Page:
The subway is one single car, which gives people a little more space.

Have you ever been to a stop where you had to be in the first five cars? Doesn’t happen here.

There’s no getting out of the subway to walk a few blocks to transfer to another subway.

The speaker system actually works. Most things are translated into English.

The inside of the subway has a list of all the stops the train has made and all that it will. This also exists on some new subways in NY, but not all. This one is always accurate. It also tells you which door is opening. I haven’t had to look through a window for a little sign that had my stop.

People actually get out of the way when you’re trying to get off.

There are bathrooms and they aren’t a terrible experience.

Seeing a foreigner is exciting. Bonus points if you hear them speak English. I’ve been on about 20 rides and I’ve seen one person begging for money.

Have you ever gotten into an empty car and regretted it a lot (because maybe it smells?) Empty cars don’t exist here. There haven’t been weird smells.

If there are weird smells, put on your air filtering mask.

The ride seems a lot smoother.

I seem to have service the entire time.

Settled In

I’ve been in South Korea for three weeks, but I already feel it’s like a second home. It’s almost like I’ve lived here for a longer time. I feel comfortable with the campus and the people.

The program I was so worried for, Global Village, ended on Friday and I already know it was the best part of my trip. Teaching my students was an incredible experience and I realized that it’s something I definitely want to do in the future. I never thought I would like teaching but getting closer to my students, seeing them open up and talk more than the first day is heartwarming. We’ve already started planning to meet during the rest of the time I’m here and I’m really happy. It’ll be sad when it’s truly time to say goodbye when I go back to the United States. I’m so thankful I got to experience Global Village. I only wish it had been longer 🙁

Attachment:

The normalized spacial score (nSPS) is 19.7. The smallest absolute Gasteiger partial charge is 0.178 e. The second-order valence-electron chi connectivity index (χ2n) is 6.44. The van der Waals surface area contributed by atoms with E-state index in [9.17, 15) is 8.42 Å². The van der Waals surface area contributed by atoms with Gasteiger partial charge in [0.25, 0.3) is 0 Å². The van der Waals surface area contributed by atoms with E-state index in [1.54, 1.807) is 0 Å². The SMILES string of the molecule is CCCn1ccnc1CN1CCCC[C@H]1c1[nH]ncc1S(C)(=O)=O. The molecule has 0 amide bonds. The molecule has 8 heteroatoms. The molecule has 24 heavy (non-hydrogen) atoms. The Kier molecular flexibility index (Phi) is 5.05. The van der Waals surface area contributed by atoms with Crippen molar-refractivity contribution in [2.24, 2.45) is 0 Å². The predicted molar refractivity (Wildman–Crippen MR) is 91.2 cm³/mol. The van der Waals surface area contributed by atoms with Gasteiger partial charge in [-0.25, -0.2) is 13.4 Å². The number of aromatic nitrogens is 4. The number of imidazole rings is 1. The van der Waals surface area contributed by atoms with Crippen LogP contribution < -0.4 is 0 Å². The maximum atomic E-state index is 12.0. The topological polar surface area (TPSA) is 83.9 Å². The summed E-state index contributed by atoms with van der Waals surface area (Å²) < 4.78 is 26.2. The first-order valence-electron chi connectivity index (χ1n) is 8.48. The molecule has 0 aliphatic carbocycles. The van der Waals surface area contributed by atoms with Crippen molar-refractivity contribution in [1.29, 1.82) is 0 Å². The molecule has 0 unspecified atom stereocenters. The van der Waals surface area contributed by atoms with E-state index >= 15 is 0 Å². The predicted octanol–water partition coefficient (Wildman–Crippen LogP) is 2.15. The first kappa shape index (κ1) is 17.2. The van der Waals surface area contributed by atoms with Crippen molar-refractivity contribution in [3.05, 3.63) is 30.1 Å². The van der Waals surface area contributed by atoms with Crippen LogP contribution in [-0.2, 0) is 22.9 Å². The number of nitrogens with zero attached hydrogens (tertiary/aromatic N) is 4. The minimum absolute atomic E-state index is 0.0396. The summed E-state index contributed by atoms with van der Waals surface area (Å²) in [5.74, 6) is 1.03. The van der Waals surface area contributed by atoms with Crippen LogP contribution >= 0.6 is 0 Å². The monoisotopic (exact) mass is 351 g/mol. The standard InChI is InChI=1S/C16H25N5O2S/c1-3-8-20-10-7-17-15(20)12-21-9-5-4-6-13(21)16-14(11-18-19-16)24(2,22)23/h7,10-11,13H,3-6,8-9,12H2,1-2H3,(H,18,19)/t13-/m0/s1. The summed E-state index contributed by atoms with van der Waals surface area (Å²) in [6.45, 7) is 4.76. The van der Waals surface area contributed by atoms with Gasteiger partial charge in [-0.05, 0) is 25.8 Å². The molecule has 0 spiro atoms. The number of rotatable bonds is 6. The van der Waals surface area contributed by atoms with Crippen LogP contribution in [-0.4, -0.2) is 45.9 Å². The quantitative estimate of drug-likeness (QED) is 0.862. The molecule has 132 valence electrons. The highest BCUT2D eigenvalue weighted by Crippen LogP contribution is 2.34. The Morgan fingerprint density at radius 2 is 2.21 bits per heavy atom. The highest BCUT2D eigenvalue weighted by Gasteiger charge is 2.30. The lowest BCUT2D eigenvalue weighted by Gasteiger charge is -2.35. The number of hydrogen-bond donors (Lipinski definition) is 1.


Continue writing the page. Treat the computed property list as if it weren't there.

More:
The academic program starts tomorrow and I’m a little excited to see what my classes will be like. I’ll be taking Contemporary Korean Culture & Society and a Korean Language course.

Continue reading…

Some Differences

Here’s a list of how some basic things in China are different.

Transportation: In New York, taxis aren’t really something I take. Subways are cheaper and sometimes faster, depending on the day. Before figuring out the subway, I took a few taxi rides. Generally, taxi drivers here do not speak any English. I get someone else to write down my address and show that to the driver. A few times, I was dropped off at a different entrance that I did not recognize. This was difficult to explain, but I eventually found my way. Eventually, I figured out the subway. This was much easier and I haven’t taken a taxi since. Soon, I will be making a post about great the subways here are.

Food: I started making a lot of my own food because it requires less communication. I only have to give a cashier money and sometimes ask for a bag (by pointing at the bags). If I’m not with someone that can translate, I only eat at places with photos or food I can point at. Once, I thought I was pointing at chicken, but it ended up being eggplant. It’s good that I like eggplant. There are a lot of American fast food places. On my way to work, I walk past a KFC and Subway. Around my apartment, there is a McDonalds, Subway and Pizza Hut. My roommate keeps telling me that I’ll get tired of the food soon, but I can’t imagine this happening. (If you have any allergies, please, always get someone to translate.)

Communication: I’m not a big fan of talking. I like to avoid talking to strangers as much as possible. Not knowing the language has made this a lot easier. I’m no longer a shy person who barely speaks, instead, I’m just a person who doesn’t understand Chinese. I guess it would sometimes be nice to know what someone is saying to me or what someone near me is discussing, but I don’t miss this that much. Nodding, pointing and smiling go pretty far.

This weekend, I’m going to the Old Summer Palace, which I’m really excited for.

Also, here are a few photos that I took.